Macros Made Simple Part 3: Protein
And now, for the final part of this series on the macronutrients, I'm dishing on the macronutrient of choice for bodybuilders, toners, and carnivores everywhere: protein.
Protein, when broken down into amino acids, is used to make hormones, enzymes, immune response proteins, hair and nails, tendons, and many more goodies your body is always producing. However, people tend to only associate protein with its role in building muscle. It's like a girl or guy you only like for their looks. There could be so many great qualities about that person, but you only focus on one thing. Poor protein.
Unfortunately, I can't help with superficiality in your dating life, but I can help you understand there is more to protein than just muscles.
I still remember back in high school biology class how my teacher drilled in my head, "protein = structure and function." So there you have it, if you have any kind of structure or function (if you're reading this, you do), you're going to need protein.
Once metabolized, protein supplies the body with 4 calories per gram, and a host of amino acids. Different protein sources provide different amino acids, meaning the goodness you might get from an egg, for example, is different than what you'd get from an almond. These amino acids can then be used to reform new proteins performing different roles around your body.
With this in mind, it's important to make sure you're getting all your essential amino acids, meaning the ones your body can't make on its own. The best way to make sure you get your essential amino acids is to look for sources of "complete protein," such as beef, chicken, eggs, dairy, or fish.
Although animal sources are a popular source of complete protein for most people, some plant-based foods like quinoa or hemp also contain complete proteins. Also, if you're clever, you can combine incomplete protein sources to ensure you get all the essential amino acids (think bread and peanut butter, or rice and beans).
So, to put it all together, the big question: How much should I eat every day?
Well, unlike carbs and fats, which your body manages well, you need a fairly consistent protein intake to replenish your amino acid stores, since your body is constantly using them up for, as you might guess, structure and function. To picture this, imagine maintaining the amino acid content of your blood as trying to fill up a bathtub without plugging the drain.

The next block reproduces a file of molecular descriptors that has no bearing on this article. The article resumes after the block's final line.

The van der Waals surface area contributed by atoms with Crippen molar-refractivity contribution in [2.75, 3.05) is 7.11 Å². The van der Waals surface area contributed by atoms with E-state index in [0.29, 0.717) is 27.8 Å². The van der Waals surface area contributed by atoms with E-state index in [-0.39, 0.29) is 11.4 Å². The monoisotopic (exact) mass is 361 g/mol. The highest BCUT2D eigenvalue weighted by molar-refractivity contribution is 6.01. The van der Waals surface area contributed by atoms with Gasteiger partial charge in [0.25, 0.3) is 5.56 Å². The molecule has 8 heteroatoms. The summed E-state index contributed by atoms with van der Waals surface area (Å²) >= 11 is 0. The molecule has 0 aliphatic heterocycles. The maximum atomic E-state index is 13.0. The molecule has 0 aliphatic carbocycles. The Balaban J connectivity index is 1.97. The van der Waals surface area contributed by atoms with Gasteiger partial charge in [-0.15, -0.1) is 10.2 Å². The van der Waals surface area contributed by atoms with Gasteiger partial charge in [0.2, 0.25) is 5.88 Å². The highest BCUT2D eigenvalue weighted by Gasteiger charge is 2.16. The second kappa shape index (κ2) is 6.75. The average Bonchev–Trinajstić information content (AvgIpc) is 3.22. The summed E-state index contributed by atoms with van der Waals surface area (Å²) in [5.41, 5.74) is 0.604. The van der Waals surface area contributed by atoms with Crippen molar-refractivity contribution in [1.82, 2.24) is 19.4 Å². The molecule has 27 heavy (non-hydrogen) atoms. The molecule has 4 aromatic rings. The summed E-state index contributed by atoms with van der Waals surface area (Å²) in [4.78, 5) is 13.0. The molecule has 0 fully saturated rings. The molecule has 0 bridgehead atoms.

Basically, you're better off taking a shower. Of protein.
For this reason, minimum protein recommendations tend to be pretty consistent among people even with different fitness goals. For example, an athlete looking to build muscle and keep a low body fat percentage might receive 30% of his calories from protein, while somone more overweight and training to lose body fat takes in 35% of calories from protein. Not too much difference there.
Another rule of thumb you can follow is to consume 1 gram of protein per pound of bodyweight per day to safely hit your minimum required intake. Unless you're trying to look like The Rock (a fine goal, I might say), that should be plenty of protein.
Again, keep in mind these are general examples; I recommend talking to a health or fitness professional (*cough* probably Jaron *cough*) to find adjusted numbers for your particular goal.
So that concludes the nutrition series on the macronutrients, be sure to look at the parts on carbs or fats if you haven't already. I hope that was helpful for you, and as always, feel free to ask any questions!
Now hit the showers.